Strategy positions UK as a world leader in the hydrogen space, supporting 9,000 plus jobs and unlocking £4 billion in investment by 2030.
On 17 August 2021, the Department for Business, Energy and Industrial Strategy (BEIS) published the UK’s first Hydrogen Strategy (the Strategy). The Strategy sets out the government’s roadmap for achieving its ambition of 5GW of low carbon hydrogen production capacity by 2030, as identified in the Ten Point Industrial Revolution Plan released in November 2020, with government projections indicating that 20-35% of the UK’s energy consumption could be hydrogen-based by 2050.
Forecasts suggest that by 2030, hydrogen could play an important role in decarbonising certain highly polluting industries that are unsuitable for electrification, such as chemicals, industrial furnaces, and long-distance or heavy-duty transport, as well as replace natural gas in powering around three million homes a year. The Strategy clarifies the government’s view that developing the UK hydrogen sector will achieve the twin goals of reducing the UK’s carbon footprint in line with the UK’s net zero commitments, whilst stimulating significant job creation and economic growth in the industrial sector.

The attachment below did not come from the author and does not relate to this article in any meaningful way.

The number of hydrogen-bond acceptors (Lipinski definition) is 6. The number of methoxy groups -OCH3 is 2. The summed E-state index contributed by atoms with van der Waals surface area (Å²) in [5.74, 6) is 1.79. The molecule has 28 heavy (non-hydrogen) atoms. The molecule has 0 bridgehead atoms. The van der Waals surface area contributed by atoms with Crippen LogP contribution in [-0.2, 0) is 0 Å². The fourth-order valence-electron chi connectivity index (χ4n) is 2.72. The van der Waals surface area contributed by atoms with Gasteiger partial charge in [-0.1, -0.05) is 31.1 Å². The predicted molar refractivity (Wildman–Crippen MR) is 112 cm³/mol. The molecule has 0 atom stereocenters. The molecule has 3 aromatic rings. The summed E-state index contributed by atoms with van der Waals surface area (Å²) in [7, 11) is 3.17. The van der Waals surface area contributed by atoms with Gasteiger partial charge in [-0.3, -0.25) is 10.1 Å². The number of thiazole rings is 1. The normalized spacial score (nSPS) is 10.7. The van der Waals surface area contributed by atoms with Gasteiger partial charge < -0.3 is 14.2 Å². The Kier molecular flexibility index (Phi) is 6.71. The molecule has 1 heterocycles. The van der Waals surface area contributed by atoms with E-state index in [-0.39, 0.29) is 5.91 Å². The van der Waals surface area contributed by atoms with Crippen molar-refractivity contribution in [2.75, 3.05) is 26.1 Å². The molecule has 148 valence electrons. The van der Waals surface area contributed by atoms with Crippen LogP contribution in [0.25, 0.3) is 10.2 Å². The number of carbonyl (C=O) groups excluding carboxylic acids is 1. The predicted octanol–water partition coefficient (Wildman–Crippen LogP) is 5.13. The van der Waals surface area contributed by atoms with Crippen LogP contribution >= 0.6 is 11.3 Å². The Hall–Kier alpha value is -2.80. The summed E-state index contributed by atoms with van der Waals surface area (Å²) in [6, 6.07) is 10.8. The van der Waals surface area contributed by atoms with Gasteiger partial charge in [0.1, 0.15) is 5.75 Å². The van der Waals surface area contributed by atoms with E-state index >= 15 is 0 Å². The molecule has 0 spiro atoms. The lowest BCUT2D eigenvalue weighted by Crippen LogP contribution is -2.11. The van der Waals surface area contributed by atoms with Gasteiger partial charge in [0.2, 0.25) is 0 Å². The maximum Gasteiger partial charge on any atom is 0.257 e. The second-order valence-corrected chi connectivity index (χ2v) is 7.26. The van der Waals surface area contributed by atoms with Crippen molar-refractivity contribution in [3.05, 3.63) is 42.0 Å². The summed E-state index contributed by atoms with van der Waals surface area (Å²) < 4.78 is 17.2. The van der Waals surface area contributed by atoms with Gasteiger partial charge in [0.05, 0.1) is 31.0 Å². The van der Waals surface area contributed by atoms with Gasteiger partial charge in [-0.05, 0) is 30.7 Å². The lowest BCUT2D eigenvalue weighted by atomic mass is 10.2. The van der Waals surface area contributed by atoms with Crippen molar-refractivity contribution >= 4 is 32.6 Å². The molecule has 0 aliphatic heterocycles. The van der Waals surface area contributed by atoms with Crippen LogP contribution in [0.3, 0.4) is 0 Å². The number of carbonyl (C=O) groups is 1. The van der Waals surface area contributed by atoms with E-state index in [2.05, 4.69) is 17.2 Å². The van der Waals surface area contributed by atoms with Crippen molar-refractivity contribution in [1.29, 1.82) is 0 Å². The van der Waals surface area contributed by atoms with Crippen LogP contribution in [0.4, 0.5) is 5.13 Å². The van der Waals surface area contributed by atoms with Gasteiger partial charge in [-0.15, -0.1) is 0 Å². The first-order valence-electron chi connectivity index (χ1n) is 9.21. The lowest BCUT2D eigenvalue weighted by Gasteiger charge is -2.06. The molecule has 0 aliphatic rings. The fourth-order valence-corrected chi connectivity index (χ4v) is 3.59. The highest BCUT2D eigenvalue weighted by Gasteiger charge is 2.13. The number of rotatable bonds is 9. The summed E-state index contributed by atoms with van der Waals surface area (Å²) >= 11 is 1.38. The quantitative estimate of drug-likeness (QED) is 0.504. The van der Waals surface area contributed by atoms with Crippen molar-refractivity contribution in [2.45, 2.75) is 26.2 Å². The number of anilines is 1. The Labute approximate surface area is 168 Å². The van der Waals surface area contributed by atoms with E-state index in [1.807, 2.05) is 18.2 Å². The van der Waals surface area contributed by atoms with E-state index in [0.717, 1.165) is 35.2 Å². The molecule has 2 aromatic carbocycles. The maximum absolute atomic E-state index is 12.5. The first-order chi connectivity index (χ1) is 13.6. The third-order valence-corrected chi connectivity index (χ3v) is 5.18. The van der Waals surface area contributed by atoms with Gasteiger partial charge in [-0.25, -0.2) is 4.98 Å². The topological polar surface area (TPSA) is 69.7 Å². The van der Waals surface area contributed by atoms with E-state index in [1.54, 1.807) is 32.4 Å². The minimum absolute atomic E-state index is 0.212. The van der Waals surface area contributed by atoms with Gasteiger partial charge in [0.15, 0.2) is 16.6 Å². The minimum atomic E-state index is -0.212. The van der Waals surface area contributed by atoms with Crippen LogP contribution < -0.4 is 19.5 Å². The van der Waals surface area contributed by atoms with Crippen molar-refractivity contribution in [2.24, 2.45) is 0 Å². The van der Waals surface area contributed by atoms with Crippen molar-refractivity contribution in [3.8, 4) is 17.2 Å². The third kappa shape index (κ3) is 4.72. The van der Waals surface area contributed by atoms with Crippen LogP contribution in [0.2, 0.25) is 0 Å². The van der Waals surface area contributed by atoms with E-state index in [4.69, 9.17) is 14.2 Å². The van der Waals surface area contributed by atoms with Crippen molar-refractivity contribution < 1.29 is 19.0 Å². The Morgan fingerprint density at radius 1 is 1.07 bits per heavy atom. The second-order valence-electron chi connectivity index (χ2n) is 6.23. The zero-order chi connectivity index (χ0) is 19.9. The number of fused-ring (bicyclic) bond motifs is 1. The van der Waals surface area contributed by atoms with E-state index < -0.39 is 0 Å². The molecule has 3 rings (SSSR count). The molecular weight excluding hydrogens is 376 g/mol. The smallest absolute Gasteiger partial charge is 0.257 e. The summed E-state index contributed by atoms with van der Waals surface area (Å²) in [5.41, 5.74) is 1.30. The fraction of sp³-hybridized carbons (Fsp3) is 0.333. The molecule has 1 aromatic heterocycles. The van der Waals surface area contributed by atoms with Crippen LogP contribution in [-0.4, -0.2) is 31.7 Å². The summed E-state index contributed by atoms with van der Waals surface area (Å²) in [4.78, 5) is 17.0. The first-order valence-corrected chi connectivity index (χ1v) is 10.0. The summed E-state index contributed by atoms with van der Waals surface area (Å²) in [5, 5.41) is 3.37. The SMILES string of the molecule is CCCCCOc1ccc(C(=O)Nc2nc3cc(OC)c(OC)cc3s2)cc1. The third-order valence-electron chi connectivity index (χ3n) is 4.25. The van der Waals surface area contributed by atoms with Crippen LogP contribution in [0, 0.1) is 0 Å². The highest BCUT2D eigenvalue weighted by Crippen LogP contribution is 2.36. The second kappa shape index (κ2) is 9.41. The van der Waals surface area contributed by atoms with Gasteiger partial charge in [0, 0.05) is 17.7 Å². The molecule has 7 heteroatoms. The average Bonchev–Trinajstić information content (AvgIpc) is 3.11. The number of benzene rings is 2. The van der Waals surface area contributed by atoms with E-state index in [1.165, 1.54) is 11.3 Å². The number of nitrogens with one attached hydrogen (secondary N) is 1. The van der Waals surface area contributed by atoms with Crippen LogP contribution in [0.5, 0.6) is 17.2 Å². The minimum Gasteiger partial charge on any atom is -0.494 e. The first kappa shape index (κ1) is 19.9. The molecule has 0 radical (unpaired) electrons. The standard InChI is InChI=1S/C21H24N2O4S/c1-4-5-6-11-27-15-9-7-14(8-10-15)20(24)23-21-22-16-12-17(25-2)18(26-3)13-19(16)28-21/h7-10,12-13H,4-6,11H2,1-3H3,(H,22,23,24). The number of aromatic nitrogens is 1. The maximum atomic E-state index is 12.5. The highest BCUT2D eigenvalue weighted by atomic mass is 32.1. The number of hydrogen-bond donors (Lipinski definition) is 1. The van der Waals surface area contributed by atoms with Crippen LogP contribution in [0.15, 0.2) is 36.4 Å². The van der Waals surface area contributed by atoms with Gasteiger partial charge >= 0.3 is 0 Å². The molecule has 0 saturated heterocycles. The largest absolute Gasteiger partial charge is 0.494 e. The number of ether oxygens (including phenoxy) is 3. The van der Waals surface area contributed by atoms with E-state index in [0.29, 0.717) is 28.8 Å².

What Are the Major Features of the Strategy?
The Strategy highlights key actions to scale up hydrogen production in the UK:
- Developing a twin-track approach of supporting multiple technologies, including “green” electrolytic and “blue” carbon capture-enabled hydrogen production
- Collaborating with industry to develop a UK standard for low carbon hydrogen, which will bring certainty for producers and users that the hydrogen the UK produces is consistent with the UK’s net zero commitments
- Reviewing the infrastructure needed to underpin hydrogen power
- Working with industry to assess the safety, technical feasibility, and cost effectiveness of mixing 20% hydrogen into the existing gas supply, which could deliver a 7% emissions reduction compared to natural gas
- Launching a hydrogen sector development action plan in early 2022, to outline how the government will support companies to secure supply chain opportunities, skills, and jobs in hydrogen
The Strategy also contains a hydrogen roadmap for the next decade, which outlines how the industry must evolve in order to meet the 2030 targets. Key to this development will be ensuring adequate funding; in this regard, the Strategy refers to the simultaneous publication of consultations on both low carbon hydrogen business models and the Net Zero Innovation Fund which are discussed below.